Volume 40 - Article 11 | Pages 279–306  

The effects of household and community context on mortality among children under five in Sierra Leone: Evidence from the 2013 Demographic and Health Survey

By Lilipramawanty Kewok Liwin, Brian Houle

Abstract

Background: Sierra Leone in sub-Saharan Africa had one of the highest under-five mortality rates in the world in 2016: 114 deaths per 1000 live births. Previous studies have mainly focused on examining individual risk factors of child mortality in the country, without examining micro and macro levels of risk factors simultaneously.

Objective: This study examines the effect of household and community context on the risk of dying for children under five in Sierra Leone.

Methods: We use data from the 2013 Sierra Leone Demographic and Health Survey (SL DHS) to estimate the probability of dying, and examine mortality determinants using discrete-time event history analysis in a multilevel framework.

Results: We find that individual child characteristics and mother- and community-level factors simultaneously affect the risk of child mortality. The substantial clustering of communities with high risk of mortality identified in the Eastern region indicates that children residing in the region have a higher risk of mortality than those in other regions. Further, the results suggest the need for targeted area interventions.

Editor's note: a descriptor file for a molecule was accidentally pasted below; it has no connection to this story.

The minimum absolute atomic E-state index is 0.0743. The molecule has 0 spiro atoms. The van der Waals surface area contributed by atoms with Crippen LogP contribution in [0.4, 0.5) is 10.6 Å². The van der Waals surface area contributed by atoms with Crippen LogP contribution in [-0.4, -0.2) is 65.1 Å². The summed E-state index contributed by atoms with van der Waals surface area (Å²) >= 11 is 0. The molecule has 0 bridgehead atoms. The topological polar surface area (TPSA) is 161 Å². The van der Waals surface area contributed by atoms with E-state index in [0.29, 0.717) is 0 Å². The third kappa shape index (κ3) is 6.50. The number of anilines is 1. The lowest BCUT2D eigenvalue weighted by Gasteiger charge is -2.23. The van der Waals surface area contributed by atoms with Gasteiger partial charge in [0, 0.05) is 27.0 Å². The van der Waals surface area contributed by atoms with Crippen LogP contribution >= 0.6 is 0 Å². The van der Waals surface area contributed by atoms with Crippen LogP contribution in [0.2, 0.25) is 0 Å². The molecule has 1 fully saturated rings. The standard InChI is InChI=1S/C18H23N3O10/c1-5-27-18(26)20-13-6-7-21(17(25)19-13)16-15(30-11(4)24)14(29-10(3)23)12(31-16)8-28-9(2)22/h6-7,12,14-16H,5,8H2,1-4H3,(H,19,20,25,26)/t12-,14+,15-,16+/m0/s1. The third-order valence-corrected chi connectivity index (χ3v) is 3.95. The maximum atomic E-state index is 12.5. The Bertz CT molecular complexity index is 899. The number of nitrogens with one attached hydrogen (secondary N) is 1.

Conclusions: We provide evidence suggesting that policymakers should focus on assisting mothers through family planning programmes to promote longer birth intervals, increased coverage of health services for mothers and children, and targeted interventions to reduce child mortality in the most affected regions of Sierra Leone.

Contribution: We contribute recent evidence of determinants of child mortality in Sierra Leone from SL DHS 2013, including mother and community factors in a multilevel framework.

Author's Affiliation

Other articles by the same author/authors in Demographic Research

Comparative evidence of years lived with reproductive-age morbidity in sub-Saharan Africa (2010‒2019)
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